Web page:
The seminar lead to an interesting conversation on what is the role of urban agriculture in the Global North and what is the viability of urban agriculture projects. The questions dealt with during the discussion can be summarized in a collection of recent news and online publications:


Outreach events: Participation in the first meeting of the “Aquaponics network of North Rhine-Westphalia”

Yesterday 18th May, SustUrbanFoods joined the first meeting of the “Aquaponics network of North Rhine-Westphalia” to talk about the sustainability of aquaponics and the case studies of aquaponics systems within the project.

The event was organized by Aufbruch am Arrenberg, the association die Urbanisten and the SWUAS university within the framework of the ERASMUS+ Urban Green Train project, as a multiplier event.

The goal of the event was to exchange expertise and experiences between the administration, aquaponics companies, associations and NGOs, service companies and academics of the sector. The three axis of the meeting were the following:

  • How can aquaponics contribute to sustainable food production?
  • Which social and labor market-relevant opportunities open up?
  • Which bodies are involved when an urban aquaponics project is to be implemented?


  • 9:00 am Get-together
  • 9:30 am Welcome
  • 9:50 am What is Aquaponik – Rolf Morgenstern
  • 10:00 am The Urban Green Train Project – Bernd Pölling
  • 10:20 am Sustainability of Aquaponics – Dr. Esther Sanyé-Mengual
  • 11:00 am Break and exchange
  • 11:30 am Climate Expo – Michael Walther
  • 11:40 am The Aquaponik Verband – Mandy Schreck
  • 12:00 hrs Aquaponik Manufaktur – Ingo Bläser
  • 12:10 am Integrated Pest Management – Dr. Peter Dapprich
  • 12:30 am Aquaponics and Social Work – Yvonne Fischer
  • 12:50 pm lunch break and exchange
  • 1:45 pm Panel discussion: Mandy Schreck, Jörg Heynkes, Rolf Morning Star, Peter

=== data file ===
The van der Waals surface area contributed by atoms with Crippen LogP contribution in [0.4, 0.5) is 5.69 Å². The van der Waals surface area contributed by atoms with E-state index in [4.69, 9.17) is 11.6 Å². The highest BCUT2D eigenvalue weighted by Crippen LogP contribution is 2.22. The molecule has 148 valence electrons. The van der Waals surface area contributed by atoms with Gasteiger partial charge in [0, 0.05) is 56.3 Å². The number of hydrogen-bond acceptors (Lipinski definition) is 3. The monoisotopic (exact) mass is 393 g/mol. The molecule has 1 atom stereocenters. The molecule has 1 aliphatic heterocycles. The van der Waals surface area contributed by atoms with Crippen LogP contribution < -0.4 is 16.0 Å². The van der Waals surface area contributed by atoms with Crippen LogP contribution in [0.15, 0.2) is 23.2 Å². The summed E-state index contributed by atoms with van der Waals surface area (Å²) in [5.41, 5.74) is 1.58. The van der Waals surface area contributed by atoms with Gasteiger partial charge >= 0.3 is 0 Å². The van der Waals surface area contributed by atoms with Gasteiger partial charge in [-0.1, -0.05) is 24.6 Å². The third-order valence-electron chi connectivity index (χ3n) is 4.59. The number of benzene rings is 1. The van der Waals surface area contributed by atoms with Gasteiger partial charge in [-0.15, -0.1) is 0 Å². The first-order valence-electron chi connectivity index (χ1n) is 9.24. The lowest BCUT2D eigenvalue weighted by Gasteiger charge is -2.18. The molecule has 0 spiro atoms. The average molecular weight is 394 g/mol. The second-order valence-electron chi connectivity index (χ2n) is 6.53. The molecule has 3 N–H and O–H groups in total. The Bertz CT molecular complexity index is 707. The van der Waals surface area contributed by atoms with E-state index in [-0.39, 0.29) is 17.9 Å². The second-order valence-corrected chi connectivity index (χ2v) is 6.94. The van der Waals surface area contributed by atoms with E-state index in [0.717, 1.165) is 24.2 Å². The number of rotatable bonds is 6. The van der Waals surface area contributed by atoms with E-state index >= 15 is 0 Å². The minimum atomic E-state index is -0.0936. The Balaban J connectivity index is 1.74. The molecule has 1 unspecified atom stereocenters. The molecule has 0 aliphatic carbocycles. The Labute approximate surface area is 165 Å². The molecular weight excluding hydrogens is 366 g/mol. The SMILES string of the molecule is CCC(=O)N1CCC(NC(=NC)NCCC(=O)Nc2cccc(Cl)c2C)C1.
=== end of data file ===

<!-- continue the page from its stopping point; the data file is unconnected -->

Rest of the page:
Dapprich, Mrs. Bonitz (?)
  • 2:30 pm The project Arrenbergfarm – Jörg Heynkes
  • 14:40 h Plantastik – Niels Rehkop
  • 14:50 am Aquaponics at the FH Soest – Rolf Morgenstern
  • 15:10 Food Safety – Dr. Eberhard Büker
  • 15:30 h Plant Nutrition – Wolfgang Grüne
  • 15:45 Coffee and closing day

Case study: DIE URBANISTEN aquaponics system – Dortmund (Germany)

Location: Dortmund, Germany
Typology: Modular protected aquaponics
Urban area: Urban
Innovation type: Technological innovation
Main functions: Water recirculation – Polyculture – Research



The aquaponics system of die Urbanisten is placed in the Union Gewerbehof in Dortmund. It was implemented in 2013 for demonstrative purposes. The installation consists of a 22m2 unheated greenhouse made of aluminum, plastic and glass, where the aquaculture and soil-less production are integrated. On the on hand, the aquaculture production is performed in a 1m3 IBC container and water is filtered by biological and mechanical processes. On the other hand, the soil-less production system is done on expanded clay in polyethylene boxes.


Crops: Tomatoes, Mint, Lettuce, Arugula, Lettuce, Lemon balm, Basil (African blue), True Water Cress

Fish: Grass Carp (Ctenopharyngodon idella), Tench (Tinca tinca)

Techniques: Aquaponics production: Aquaculture tank with filters (biological & mechanical) + Soil-less vegetables production with expanded clay

Irrigation: Tap water – Recirculation – Automatic irrigation

Use of renewable resources: –

Sustainable practices: Pesticides-free – Integrated pest management – Local production – Minimization of water consumption – Sustainable production of protein sources

Other products: –